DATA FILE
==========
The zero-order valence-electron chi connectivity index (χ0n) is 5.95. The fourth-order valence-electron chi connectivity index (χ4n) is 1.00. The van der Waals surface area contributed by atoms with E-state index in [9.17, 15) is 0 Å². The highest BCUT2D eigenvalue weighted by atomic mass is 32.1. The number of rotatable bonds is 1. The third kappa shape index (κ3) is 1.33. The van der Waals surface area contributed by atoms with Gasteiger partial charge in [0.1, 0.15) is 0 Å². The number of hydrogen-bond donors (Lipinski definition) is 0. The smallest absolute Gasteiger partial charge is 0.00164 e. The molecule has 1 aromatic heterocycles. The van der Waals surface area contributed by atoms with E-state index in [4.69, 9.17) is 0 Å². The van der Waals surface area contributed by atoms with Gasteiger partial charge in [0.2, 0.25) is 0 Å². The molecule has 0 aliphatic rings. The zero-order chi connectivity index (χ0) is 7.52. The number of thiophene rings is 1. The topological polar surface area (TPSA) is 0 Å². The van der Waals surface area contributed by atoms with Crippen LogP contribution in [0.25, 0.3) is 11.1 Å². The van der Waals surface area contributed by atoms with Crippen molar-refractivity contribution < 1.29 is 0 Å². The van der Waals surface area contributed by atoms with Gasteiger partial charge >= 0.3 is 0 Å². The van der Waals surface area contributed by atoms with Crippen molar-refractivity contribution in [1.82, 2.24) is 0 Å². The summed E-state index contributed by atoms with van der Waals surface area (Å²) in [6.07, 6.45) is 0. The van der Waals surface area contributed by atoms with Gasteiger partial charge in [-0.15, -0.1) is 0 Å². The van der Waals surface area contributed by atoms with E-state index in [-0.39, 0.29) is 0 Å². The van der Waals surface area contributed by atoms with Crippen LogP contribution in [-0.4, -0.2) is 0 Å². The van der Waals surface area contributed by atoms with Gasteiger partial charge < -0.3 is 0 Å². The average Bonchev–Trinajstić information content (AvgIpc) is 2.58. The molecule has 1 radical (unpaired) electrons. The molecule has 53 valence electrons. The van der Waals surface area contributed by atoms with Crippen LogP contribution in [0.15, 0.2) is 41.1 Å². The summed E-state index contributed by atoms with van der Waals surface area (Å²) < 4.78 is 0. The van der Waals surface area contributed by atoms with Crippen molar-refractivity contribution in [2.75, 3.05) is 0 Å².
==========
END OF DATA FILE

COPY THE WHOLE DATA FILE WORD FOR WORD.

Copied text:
The zero-order valence-electron chi connectivity index (χ0n) is 5.95. The fourth-order valence-electron chi connectivity index (χ4n) is 1.00. The van der Waals surface area contributed by atoms with E-state index in [9.17, 15) is 0 Å². The highest BCUT2D eigenvalue weighted by atomic mass is 32.1. The number of rotatable bonds is 1. The third kappa shape index (κ3) is 1.33. The van der Waals surface area contributed by atoms with Gasteiger partial charge in [0.1, 0.15) is 0 Å². The number of hydrogen-bond donors (Lipinski definition) is 0. The smallest absolute Gasteiger partial charge is 0.00164 e. The molecule has 1 aromatic heterocycles. The van der Waals surface area contributed by atoms with E-state index in [4.69, 9.17) is 0 Å². The van der Waals surface area contributed by atoms with Gasteiger partial charge in [0.2, 0.25) is 0 Å². The molecule has 0 aliphatic rings. The zero-order chi connectivity index (χ0) is 7.52. The number of thiophene rings is 1. The topological polar surface area (TPSA) is 0 Å². The van der Waals surface area contributed by atoms with Crippen LogP contribution in [0.25, 0.3) is 11.1 Å². The van der Waals surface area contributed by atoms with Crippen molar-refractivity contribution < 1.29 is 0 Å². The van der Waals surface area contributed by atoms with Gasteiger partial charge >= 0.3 is 0 Å². The van der Waals surface area contributed by atoms with Crippen molar-refractivity contribution in [1.82, 2.24) is 0 Å². The summed E-state index contributed by atoms with van der Waals surface area (Å²) in [6.07, 6.45) is 0. The van der Waals surface area contributed by atoms with Gasteiger partial charge in [-0.15, -0.1) is 0 Å². The van der Waals surface area contributed by atoms with E-state index in [-0.39, 0.29) is 0 Å². The van der Waals surface area contributed by atoms with Crippen LogP contribution in [-0.4, -0.2) is 0 Å². The van der Waals surface area contributed by atoms with Gasteiger partial charge < -0.3 is 0 Å². The average Bonchev–Trinajstić information content (AvgIpc) is 2.58. The molecule has 1 radical (unpaired) electrons. The molecule has 53 valence electrons. The van der Waals surface area contributed by atoms with Crippen LogP contribution in [0.15, 0.2) is 41.1 Å². The summed E-state index contributed by atoms with van der Waals surface area (Å²) < 4.78 is 0. The van der Waals surface area contributed by atoms with Crippen molar-refractivity contribution in [2.75, 3.05) is 0 Å².